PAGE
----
Although well run and comprehensive in scope, Schneider’s flagship asset-based trucking businesses do not bestow a sustainable competitive edge. Thus, we don’t think Schneider (as a whole) has carved out an economic moat. On the other hand, we think the company’s intermodal and asset-light highway brokerage segments (one third of revenue combined) benefit from the network effect, given the broad scope of the company’s shipper and carrier relationships. Despite the lack of an economic moat in trucking and a limited history as a public entity, Schneider appears to be a high-quality, solidly profitable transport, and we wouldn’t hesitate to recommend the stock at a sufficient margin of safety relative to our fair value estimate.

Schneider operates a broad portfolio of transportation services, but its flagship asset-based full-truckload shipping unit competes in an industry that offers negligible opportunities to carve out an economic moat. Thus, we have an overall no-moat rating on the company--we do not award a moat to any pure-play truckload carrier in our coverage universe, regardless of quality. By no means are we implying that investors should shun high-quality trucking stocks like Schneider. Rather, we would avoid them when the market becomes speculative and overoptimistic about future results (not the case right now for Schneider) and be enthusiastic buyers at an appropriate margin of safety. Additionally, the company’s intermodal and asset-light truck brokerage operations (about one third of revenue and a ballpark 25% of operating earnings, combined) exhibit signs of a narrow moat. Moats are common among the large logistics providers, where the self-reinforcing network effect can create noteworthy value.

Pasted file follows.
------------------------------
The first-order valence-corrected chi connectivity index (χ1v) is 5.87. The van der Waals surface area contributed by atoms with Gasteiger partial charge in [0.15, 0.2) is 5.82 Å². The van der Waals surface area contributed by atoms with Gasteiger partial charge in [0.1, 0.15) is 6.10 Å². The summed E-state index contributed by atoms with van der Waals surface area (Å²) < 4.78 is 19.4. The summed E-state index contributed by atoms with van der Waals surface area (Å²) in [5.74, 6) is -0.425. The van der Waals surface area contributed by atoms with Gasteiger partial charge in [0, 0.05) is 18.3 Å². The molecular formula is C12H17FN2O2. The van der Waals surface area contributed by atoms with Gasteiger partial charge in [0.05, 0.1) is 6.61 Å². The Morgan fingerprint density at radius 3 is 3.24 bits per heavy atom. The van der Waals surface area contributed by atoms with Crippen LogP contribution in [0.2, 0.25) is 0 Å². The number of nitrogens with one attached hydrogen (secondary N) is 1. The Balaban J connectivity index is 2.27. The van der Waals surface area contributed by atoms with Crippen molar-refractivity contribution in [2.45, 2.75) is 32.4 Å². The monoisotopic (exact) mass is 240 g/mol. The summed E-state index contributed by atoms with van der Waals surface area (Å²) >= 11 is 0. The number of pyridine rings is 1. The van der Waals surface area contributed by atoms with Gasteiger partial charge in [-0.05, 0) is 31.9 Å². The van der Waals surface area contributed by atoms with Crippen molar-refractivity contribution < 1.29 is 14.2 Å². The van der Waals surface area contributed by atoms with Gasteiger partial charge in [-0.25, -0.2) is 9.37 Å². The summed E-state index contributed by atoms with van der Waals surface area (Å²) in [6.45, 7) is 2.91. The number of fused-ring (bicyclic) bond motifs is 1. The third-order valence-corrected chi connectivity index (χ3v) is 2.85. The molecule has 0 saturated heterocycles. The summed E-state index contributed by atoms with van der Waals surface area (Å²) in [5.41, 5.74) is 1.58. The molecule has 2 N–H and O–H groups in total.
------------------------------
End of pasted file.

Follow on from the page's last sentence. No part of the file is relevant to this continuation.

Schneider’s Trucking Operations Can Deliver the Goods but Not a Moat
Carriers in the $330 billion for-hire truckload industry move full trailer loads (in excess of 20,000 pounds) for individual customers from origin to destination, with a significant focus on retail and consumer-related end markets. Full-truckload shipping doesn’t necessitate an extensive terminal network, though the large providers do have strategically placed maintenance facilities to minimize downtime. Schneider offers a wide range of truckload shipping services, including for-hire, dedicated contract, refrigerated, flatbed, expedited, and final mile. The final-mile white-glove delivery market (residential and commercial) for heavy goods--furniture, exercise equipment, carpet, and so on--has been growing at a faster clip than traditional dry van shipping, given favorable e-commerce trends. Schneider significantly boosted the scope of this offering with its acquisition of Watkins & Shepard Trucking in June 2016, and these services make its asset-based truckload offering slightly more diversified than a few close peers like Knight and Heartland. On the other hand, although Schneider’s executional know-how and strong reputation should allow it to capitalize on attractive final-mile growth opportunities, we don’t think final-mile services add to the company’s underlying competitive positioning. The company isn’t alone in its endeavors, and given low barriers to entry among all trucking sectors, we expect the landscape will become increasingly crowded in the years ahead. In addition to thousands of small providers, J.B. Hunt participates in final-mile delivery, XPO provides it via third-party providers, and Werner recently announced it is investing heavily in such services.